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December 2012

Extraterrestrial Reflections On Aged Oolong

Article Title
AuthorKai Ya
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Extraterrestrial Reflections On Aged Oolong

by Kai Ya

I remember that before I had really learned anything at all about tea I thought the only Oolong teas in the world were the green, high-mountain ones. Shortly after moving to Taiwan and starting to frequent the Hut, however, I was introduced to my first aged Oolong tea. I remember distinctly that it was my first time learning what was meant by "Cha Qi"; in fact it was my first aged tea experience of any kind. Most of these kinds of teas are accidentally stored; tossed in the back of a shop somewhere after not selling out that year, and they vary widely in quality. Now I must admit that my experience with aged Oolongs is not vast by any means. Well-stored aged Oolongs tend to be quite expensive, and are somewhat rare to boot. Luckily, I was very fortunate to buy an uncommonly affordable, intentionally stored, 25-year-old Oolong tea of definite vintage and locale with which I could familiarize myself a bit with the genre. In the meantime, I've had individual opportunities to drink perhaps a dozen or more others, and so you'll hopefully find some of this experience interesting or useful to you as you explore your Tea of the Month.

To me, aged Oolongs seem to occupy a space in the world of teas that is difficult to describe, I guess because they have what almost seem to be some conflicting qualities. It's important to remember that Oolong teas are the most refined teas out there. This means that they have the greatest subtleties of flavor, body, and Qi. But it seems to me that as they age, some of these subtleties are lost, while the most defining qualities of the tea become more robust and developed, perhaps because the only other aged tea I have much experience with is Puerh. I find that aged Oolongs remind me of aged Puerh: they are earthier, have a deeper body, a deeper Qi, yet they retain greater complexity and refinement than aged Puerh tea. It could be, however, that these similarities are more the similarities of aged tea rather than these two genres.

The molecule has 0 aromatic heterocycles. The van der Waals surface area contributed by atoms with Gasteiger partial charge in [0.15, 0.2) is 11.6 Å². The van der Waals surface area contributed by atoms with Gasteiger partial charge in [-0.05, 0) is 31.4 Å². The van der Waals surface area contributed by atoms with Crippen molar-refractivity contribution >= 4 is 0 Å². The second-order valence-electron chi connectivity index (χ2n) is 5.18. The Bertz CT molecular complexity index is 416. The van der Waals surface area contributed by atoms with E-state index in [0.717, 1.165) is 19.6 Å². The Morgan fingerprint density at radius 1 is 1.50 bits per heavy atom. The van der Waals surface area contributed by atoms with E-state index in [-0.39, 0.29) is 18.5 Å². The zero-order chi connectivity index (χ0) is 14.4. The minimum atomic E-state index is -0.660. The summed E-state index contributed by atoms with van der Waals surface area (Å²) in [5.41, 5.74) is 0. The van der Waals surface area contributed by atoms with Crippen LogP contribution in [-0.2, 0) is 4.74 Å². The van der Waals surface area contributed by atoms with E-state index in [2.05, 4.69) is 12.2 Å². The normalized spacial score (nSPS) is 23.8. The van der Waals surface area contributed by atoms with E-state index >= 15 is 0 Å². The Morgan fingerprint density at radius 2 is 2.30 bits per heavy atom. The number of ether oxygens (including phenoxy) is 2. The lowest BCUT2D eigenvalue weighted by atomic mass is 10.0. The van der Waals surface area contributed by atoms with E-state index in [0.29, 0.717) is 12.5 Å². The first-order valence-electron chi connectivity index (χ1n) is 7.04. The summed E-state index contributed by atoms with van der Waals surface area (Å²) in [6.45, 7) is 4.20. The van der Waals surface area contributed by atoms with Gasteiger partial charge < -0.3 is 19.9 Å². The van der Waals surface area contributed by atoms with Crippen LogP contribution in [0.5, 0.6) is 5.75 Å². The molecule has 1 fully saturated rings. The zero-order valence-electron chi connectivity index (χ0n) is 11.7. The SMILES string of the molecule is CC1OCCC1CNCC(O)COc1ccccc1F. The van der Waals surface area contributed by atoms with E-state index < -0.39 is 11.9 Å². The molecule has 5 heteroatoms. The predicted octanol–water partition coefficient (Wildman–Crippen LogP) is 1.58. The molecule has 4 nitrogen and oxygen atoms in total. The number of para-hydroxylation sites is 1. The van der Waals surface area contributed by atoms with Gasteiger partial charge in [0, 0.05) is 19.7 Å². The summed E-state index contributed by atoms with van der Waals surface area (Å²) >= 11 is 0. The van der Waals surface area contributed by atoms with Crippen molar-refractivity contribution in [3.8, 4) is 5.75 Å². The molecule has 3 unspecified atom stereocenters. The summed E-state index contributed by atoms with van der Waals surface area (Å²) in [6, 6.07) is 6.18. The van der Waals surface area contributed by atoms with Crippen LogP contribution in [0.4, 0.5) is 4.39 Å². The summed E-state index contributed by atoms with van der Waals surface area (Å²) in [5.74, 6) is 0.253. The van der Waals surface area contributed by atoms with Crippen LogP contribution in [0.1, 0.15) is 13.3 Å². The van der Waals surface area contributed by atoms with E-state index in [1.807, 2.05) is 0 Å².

I also find it hard to describe the Qi of many aged Oolongs. Are they Yin or Yang? Although my experience is that the Qi does dip down into the chest more and spread into the body more dramatically in aged Oolongs than it does in younger ones, which generally rise strictly upwards, I have yet to drink one where I felt powerful Qi deeper than about the heart level. Well, there was one time, but that was an outrageously old tea, and not worth discarding this observation over.

My 25-year-old tea is definitely more Yin than Yang at this point, however. I still wouldn't play a really deep rhythmic chant while drinking it as I often would drinking a 25-year-old Puerh; aged Oolongs simply aren't nearly as deep. Instead, if I want to have a quiet session, I may play something rhythmic and steady, but it will be more in the middle of the scale, not too deep and not too high. Just as often, however, I find that I might listen to something lyrical and soothing. I suspect this is because the hand of man is so much more present in the tea because of the processing; Oolong teas in general leave me feeling a bit more talkative than most teas, and so I guess listening to music that has words comes out of that.

All in all, aged Oolong teas are definitely one of my favorite teas to drink, and many of you are in a good season to drink them now as well. They are great for cool to cold weather. I enjoy them especially in the afternoon and also find they are suitable as evening teas with their soothing, relaxed energy. As always, though, remember that nothing is a substitute for experience, and mine is still quite limited; I'm sure it's even less than many of you out there, so if nothing else maybe you can find some inspiration here to share your own experiences this month with everyone on the forums! We'll look forward to hearing all about it...